27Step 5: Measuring Success EXTERNAL PRAISEIn June 2011 Park Place Seniors Living completed a comprehensiveAccreditation Canada review at 10 care homes. The review included a close look bythe six surveyors at how successfully Park Place handled Ethics, which is a prioritypractice for Accreditation Canada.The Accreditation review assessed Park Place’s:EthicsEthics frameworkEthics educationEffectiveness in resolving ethical dilemmasIn its preliminary report, the survey teamnoted, “There is a very strong ethicsframework. Staff know what ethics issues are.”Accreditation Canada survey team with(far left) Park Place Owner and PresidentAl Jina and (far right) Accreditation CoordinatorLouise Johnson.
28Lessons LearnedIn order to champion ethics, Park Place educated itself by researching various ethics frameworks and developing an easy-to-read ethics manual for staff. Thismanual includes a decision-making framework and terms that “make sense” to frontline staff.This resource guide includes a seven step decision-making model with flowchart and related policies. It is a very practical guide for a long term care environment and is useful in helping staff understand the role that they play in making ethical decisions, whether on administrative or clinical issues.The framework and seven step decision-making process have been used effectively at all PPSL Homes.Park Place Seniors Living has also integrated ethical issues into operations by including Ethics as a standing agenda items on departmental and quality meetings held throughout the year.Attaching the ethics reporting template to each meeting agenda encourages staff toIdentify ethical issues and record decisions, experiences, and outcomes. This buildsa larger company-wide pool of experience in handling ethical issues.
29Lessons LearnedThe combination of print material, readily available manuals, and inclusion of Ethicsas a standard topic in staff meetings has resulted in clear communication to staff on how to approach ethical decisions.Management at each home have been able to use the tools to build capacity for ethical decision making in their specific home.By developing the ethics process within the framework of the company’s Resident’s Day and Care Model, the resulting decisions reflect Park Place’s core values and focus on resident-centered care.Residents and/or their family members, friends or advocates are involved whenever there is an ethical issue which affects that resident. Their input is invited.Throughout, Park Place Seniors Living strives to ensure that every resident’s wishes are honored.The best advocates when resolving ethical dilemmas are often the resident,or a friend or family member who speaks on behalf of the resident.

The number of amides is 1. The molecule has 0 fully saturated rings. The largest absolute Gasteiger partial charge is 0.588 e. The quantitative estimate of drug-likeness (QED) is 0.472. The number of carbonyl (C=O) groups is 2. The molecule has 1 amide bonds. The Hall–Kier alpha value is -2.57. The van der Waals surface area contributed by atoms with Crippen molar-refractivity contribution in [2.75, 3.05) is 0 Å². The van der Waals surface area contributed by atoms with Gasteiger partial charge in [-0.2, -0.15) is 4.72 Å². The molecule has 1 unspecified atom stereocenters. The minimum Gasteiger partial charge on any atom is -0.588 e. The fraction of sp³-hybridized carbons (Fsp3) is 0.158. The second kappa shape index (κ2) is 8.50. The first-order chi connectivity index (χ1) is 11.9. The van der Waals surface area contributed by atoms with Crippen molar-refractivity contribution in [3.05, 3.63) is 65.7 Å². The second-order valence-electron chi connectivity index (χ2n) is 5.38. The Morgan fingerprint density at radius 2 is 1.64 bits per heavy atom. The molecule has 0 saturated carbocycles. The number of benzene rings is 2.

30Future Direction Continue to develop an inventory of case studies, administrative and clinical, as aresource for all Homes.Continue to review ethical issues monthlyat Practice Council Meetingsand Leader Meetings.Include Ethics as an agenda item atquarterly Home Quality Meetings ineach Park Place Care HomeInclude Ethics within the program for thetwice-yearly Leaders Forum held with allcare home leaders and executive staff.Moving forward with enthusiasm!
31About Park Place Seniors Living Park Place Seniors Living is family owned company, founded, owned and operated by Al & Jenny Jina. Al is a lawyer by profession and Jenny is a nurse who specializes in geriatrics and adult education.The company was founded in 1993 with onesmall, private Care Home in Nelson B.C. Sincethen the company has grown to include 15 sites,offering a continuum of care from independentliving to assisted living to complex, continuingand dementia care. All sites are owned andoperated by the company from a small headoffice in Vancouver, B.C.Owner Al Jina (left) with a Park Placeresident and her husband.Park Place Seniors Living works in partnership with six regional healthauthorities in Alberta and British Columbia.Enriching the Lives of Seniors
32We are discussing no small matter but how we ought to live. Thank You – Questions?We are discussing no small matter but how we ought to live.- Socrates